A Thurber Carnival

A Thurber Carnival

Overview
A Thurber Carnival is a revue
Revue
A revue is a type of multi-act popular theatrical entertainment that combines music, dance and sketches. The revue has its roots in 19th century American popular entertainment and melodrama but grew into a substantial cultural presence of its own during its golden years from 1916 to 1932...

 by James Thurber
James Thurber
James Grover Thurber was an American author, cartoonist and celebrated wit. Thurber was best known for his cartoons and short stories published in The New Yorker magazine.-Life:...

, adapted by the author from his stories, cartoons and casuals (humorous short pieces), nearly all of which originally appeared in The New Yorker
The New Yorker
The New Yorker is an American magazine of reportage, commentary, criticism, essays, fiction, satire, cartoons and poetry published by Condé Nast...

. It was directed by Burgess Meredith
Burgess Meredith
Oliver Burgess Meredith , known professionally as Burgess Meredith, was an American actor in theatre, film, and television, who also worked as a director...

. Following a six city tryout, during which Thurber continued to rewrite the show, it premiered on Broadway on February 26, 1960 and ran for 223 performances, with a break from June 25 to September 5.
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Encyclopedia
A Thurber Carnival is a revue
Revue
A revue is a type of multi-act popular theatrical entertainment that combines music, dance and sketches. The revue has its roots in 19th century American popular entertainment and melodrama but grew into a substantial cultural presence of its own during its golden years from 1916 to 1932...

 by James Thurber
James Thurber
James Grover Thurber was an American author, cartoonist and celebrated wit. Thurber was best known for his cartoons and short stories published in The New Yorker magazine.-Life:...

, adapted by the author from his stories, cartoons and casuals (humorous short pieces), nearly all of which originally appeared in The New Yorker
The New Yorker
The New Yorker is an American magazine of reportage, commentary, criticism, essays, fiction, satire, cartoons and poetry published by Condé Nast...

. It was directed by Burgess Meredith
Burgess Meredith
Oliver Burgess Meredith , known professionally as Burgess Meredith, was an American actor in theatre, film, and television, who also worked as a director...

. Following a six city tryout, during which Thurber continued to rewrite the show, it premiered on Broadway on February 26, 1960 and ran for 223 performances, with a break from June 25 to September 5. It closed on November 26, 1960. The title is similar to that of The Thurber Carnival (1945), Thurber's most successful collection of stories and drawings.

Cast and format


The nine member cast played roles generically designated as First Man, First Woman, etc., as listed in the published script. Each of these roles included portrayals of numerous characters within the revue's 16 sketches. The opening night cast was as follows:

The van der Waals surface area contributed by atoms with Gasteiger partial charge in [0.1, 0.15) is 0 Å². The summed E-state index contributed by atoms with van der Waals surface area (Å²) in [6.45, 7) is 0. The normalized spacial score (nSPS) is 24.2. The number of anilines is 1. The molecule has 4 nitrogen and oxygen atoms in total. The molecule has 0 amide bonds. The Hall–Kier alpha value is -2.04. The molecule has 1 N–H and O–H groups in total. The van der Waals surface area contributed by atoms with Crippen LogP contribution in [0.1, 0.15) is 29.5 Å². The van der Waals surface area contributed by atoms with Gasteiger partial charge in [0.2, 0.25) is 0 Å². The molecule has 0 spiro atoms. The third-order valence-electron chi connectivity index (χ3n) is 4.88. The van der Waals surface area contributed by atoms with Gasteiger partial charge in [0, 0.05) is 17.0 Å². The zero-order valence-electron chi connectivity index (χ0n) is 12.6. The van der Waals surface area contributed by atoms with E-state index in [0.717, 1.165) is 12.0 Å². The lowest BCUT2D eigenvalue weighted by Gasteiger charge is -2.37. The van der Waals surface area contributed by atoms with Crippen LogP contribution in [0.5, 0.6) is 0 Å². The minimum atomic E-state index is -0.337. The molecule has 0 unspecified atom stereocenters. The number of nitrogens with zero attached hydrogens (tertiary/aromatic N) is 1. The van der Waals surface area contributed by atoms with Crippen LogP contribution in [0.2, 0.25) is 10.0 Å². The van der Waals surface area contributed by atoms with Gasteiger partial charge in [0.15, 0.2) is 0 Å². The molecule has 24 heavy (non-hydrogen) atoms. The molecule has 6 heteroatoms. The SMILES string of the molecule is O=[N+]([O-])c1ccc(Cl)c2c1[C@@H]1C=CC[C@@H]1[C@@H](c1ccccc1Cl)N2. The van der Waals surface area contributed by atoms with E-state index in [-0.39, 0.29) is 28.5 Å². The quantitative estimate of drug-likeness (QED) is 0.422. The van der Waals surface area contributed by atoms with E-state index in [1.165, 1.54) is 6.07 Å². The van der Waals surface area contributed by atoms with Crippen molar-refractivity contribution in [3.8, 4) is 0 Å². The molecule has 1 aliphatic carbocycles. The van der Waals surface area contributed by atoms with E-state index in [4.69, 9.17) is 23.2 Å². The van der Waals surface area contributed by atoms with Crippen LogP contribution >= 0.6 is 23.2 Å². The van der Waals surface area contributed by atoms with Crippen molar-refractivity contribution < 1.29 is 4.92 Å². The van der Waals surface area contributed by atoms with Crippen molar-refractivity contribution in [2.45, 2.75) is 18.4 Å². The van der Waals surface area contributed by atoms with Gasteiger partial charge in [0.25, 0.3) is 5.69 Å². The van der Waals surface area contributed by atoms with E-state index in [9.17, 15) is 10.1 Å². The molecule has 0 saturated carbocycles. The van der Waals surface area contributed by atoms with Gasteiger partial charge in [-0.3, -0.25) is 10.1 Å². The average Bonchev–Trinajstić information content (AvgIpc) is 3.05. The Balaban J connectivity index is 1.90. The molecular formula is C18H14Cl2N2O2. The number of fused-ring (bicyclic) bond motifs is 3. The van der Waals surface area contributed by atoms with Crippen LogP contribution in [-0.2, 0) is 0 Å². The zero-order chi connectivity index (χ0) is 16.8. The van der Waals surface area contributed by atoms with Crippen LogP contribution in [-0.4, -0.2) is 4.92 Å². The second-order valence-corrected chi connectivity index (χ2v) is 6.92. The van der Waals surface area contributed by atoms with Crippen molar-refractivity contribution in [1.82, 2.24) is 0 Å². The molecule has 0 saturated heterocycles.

Actor Role Characters
Tom Ewell
Tom Ewell
Tom Ewell was an American actor.-Early life and career:Born Samuel Yewell Tompkins in Owensboro, Kentucky, where his family expected him to follow in their footsteps as lawyers or whiskey and tobacco dealers....

 
First Man Grant, He, Anderson, The Pet Counsellor, James Thurber, Walter Mitty, Narrator
Paul Ford  Second Man Father, Man, Wolf, Lee, Darrel Darke, Bailey, Preble, Clint Jordan, John, Secretary Bird, Mr. Pritchard-Mitford, The Leader
John McGiver
John McGiver
John Irwin McGiver was a character actor who made more than a hundred appearances in television and motion pictures over a two-decade span from 1955 to 1975....

 
Third Man Psychiatrist, Lee's Staff Man, Visitor, Westwater, H. F. Cluffman, Owl, Dr. Renshaw
Peter Turgeon  Fourth Man Narrator, Officer, Announcer, Mole, Lt. Berg, Dr. Remington
Charles Braswell  Fifth Man Wolf, Policeman, Shultz, Mole, Clothes Moth, First Voice, Dr. Benbow
Peggy Cass
Peggy Cass
Mary Margaret “Peggy” Cass was an American actress, comedian, game show panelist, and announcer.A native of Boston, Massachusetts, Cass became interested in acting as a member of the drama club at Cambridge Latin School; however, she attended all of high school without a speaking part...

 
First Woman Mother, She, Mrs. Preble, Miss Alma Winege, Lou, Mrs. Mitty, Narrator
Alice Ghostley
Alice Ghostley
Alice Margaret Ghostley was an American actress. She was best known for her roles as housekeeper Esmeralda on Bewitched, as Cousin Alice on Mayberry R.F.D., and as Bernice Clifton on Designing Women, for which she received an Emmy Nomination for Best Supporting Actress in a Comedy Series in 1992...

 
Second Woman She, Salesgirl, Miss Whittaker, Jeanette Gaines, Nellie, Narrator
Wynne Miller  Third Woman Daughter, Little Girl, Bargirl, Girl, Miss Daley, Miss Wynne, Luna Moth, Nurse
Margo Lungreen  Fourth Woman Miss Bagley, Red Fox


These were supported by the jazz music of the Don Elliott Quartet (Jack Six, Jimmy Raney, Ronnie Bedford and Don Elliott
Don Elliott
Don Elliott was an American jazz trumpeter, vibraphonist, vocalist, and mellophone player. His album Calypso Jazz is considered by some jazz enthusiasts to be one of the definitive calypso jazz albums. Elliott recorded over 60 albums and 5,000 advertising jingles throughout his career...

).

James Thurber played himself in 88 performances, dictating letters in the sketch "File and Forget".

Word Dance (Part 1)


Word Dance (Part 1) is a series of punchlines, delivered during breaks in the music as the characters dance, similar to the "Cocktail Party" sketches that later appeared in the television series Laugh-In. The scene was staged by James Starbuck, with music from the Don Elliott Quartet. The characters were credited only by the generic names (and as "performer" in the Internet Broadway Database